The Central Vigilance Commission (CVC) has charged the chartered accounting fraternity with giving erroneous advice to banks resulting in huge losses for the lenders. It has pointed out that in several cases, the advice given by CAs to banks and financial institutions was deficient, especially regarding the status of loans, creditors, sundry debtors, assets, known liabilities and the valuation of investments, stocks as well as related party transactions.
“It has been observed that there have been a number of cases in banks and financial institutions wherein due to the erroneous/ambiguous advice tendered by the respective CAs, borrowal accounts have had to face quick mortality resulting in loss for the bank,” the CVC said in its proposed National Code of Ethics for CAs. This has adversely impacted the financial health of several financial institutions and banks, the CVC said.
It suggested that the Government make it mandatory for the Institute of Chartered Accountants of India (ICAI) to publish and constantly update a list of banned or tainted members for the benefit of the financial institutions.
The CVC has also asked the Government whether such acts by CAs could be looked upon as a criminal or an economic offence.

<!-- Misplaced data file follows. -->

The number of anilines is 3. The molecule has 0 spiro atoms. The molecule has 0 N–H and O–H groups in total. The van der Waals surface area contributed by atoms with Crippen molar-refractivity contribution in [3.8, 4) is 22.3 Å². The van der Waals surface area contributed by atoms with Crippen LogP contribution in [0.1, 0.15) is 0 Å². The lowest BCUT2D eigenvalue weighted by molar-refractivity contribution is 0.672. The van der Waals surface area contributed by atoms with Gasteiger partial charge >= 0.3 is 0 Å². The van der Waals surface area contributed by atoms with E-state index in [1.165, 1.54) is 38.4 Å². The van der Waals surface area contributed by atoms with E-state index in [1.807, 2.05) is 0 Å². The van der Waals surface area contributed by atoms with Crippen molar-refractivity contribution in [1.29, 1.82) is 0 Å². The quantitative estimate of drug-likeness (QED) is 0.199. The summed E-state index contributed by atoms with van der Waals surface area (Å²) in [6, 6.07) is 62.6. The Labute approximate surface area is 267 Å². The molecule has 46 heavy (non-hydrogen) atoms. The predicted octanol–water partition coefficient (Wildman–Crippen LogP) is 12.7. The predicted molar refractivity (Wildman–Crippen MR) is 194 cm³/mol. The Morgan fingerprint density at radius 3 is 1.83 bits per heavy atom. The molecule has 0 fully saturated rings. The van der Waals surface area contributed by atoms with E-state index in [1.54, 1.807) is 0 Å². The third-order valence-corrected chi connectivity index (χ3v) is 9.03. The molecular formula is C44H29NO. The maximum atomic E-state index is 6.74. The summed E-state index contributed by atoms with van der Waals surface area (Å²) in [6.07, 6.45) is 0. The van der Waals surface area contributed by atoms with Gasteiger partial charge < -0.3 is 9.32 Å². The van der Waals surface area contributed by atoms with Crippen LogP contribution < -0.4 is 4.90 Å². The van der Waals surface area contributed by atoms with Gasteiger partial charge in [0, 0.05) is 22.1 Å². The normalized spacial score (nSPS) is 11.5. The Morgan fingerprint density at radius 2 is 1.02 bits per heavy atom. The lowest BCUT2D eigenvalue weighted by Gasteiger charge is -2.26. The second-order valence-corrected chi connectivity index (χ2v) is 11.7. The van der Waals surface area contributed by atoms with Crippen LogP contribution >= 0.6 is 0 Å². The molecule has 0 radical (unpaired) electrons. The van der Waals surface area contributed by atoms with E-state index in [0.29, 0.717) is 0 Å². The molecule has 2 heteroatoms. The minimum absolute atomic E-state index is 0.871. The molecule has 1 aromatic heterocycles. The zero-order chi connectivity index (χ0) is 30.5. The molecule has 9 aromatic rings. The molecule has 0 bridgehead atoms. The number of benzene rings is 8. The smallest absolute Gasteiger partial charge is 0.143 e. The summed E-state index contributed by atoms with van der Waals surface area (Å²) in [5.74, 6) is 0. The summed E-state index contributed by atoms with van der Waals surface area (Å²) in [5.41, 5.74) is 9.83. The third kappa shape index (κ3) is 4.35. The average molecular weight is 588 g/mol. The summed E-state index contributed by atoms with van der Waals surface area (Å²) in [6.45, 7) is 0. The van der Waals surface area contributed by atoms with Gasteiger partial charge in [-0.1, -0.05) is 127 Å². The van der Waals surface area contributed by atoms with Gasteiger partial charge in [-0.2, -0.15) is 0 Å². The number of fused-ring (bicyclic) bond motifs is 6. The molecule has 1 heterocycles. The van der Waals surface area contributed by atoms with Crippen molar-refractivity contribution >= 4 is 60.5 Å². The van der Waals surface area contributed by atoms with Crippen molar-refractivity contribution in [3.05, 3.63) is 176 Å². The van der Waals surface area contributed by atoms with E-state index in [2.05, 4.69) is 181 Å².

Simultaneously, the banks and other financial institutions should also bring out a list of undesirable CAs to help others in the business avoid the services of these professionals.
The Central Vigilance Commissioner, Mr Pratyush Sinha, told Business Line that “based on our experience, we have suggested some reforms in the system. These (the suggestions) have been sent to the Department of Financial Services in the Finance Ministry and the Ministry of Corporate Affairs (MCA).”
The CVC also rued that hardly any CAs were punished for their intentional wrongdoings, adding that the process was often time consuming.
However, the ICAI President, Mr U. P. Agarwal, told Business Line, “In many cases, we have taken action against those CAs found guilty. It ranges from issuing warning letters to cancellation of licence for whole life. The process takes around six months to one year.”
Sources said the Government was now considering notifying the CVC’s proposals to bring back public confidence in CAs, especially in the wake of the Satyam scam.
A similar Code of Ethics has been put out by the International Federation of Accountants (IFAC) as well as ICAI. Significantly, the CVC noted that the definition of misconduct under the CA Act was not exhaustive.
The ICAI Vice-President, Mr Amarjit Chopra, said, “Whenever we have taken action against wrongdoers, we have immediately brought it to the notice of the MCA, the Comptroller and Auditor General, RBI, SEBI and other regulators. If RBI wants, they can circulate the list to banks. Besides, if any auditee writes to us asking for information about any CA, we give it to them. But we are not going to make the list public.”
Pointing out that banks have suffered huge losses due to many advocates giving wrong advice, Mr Chopra asked why the CVC was silent on that.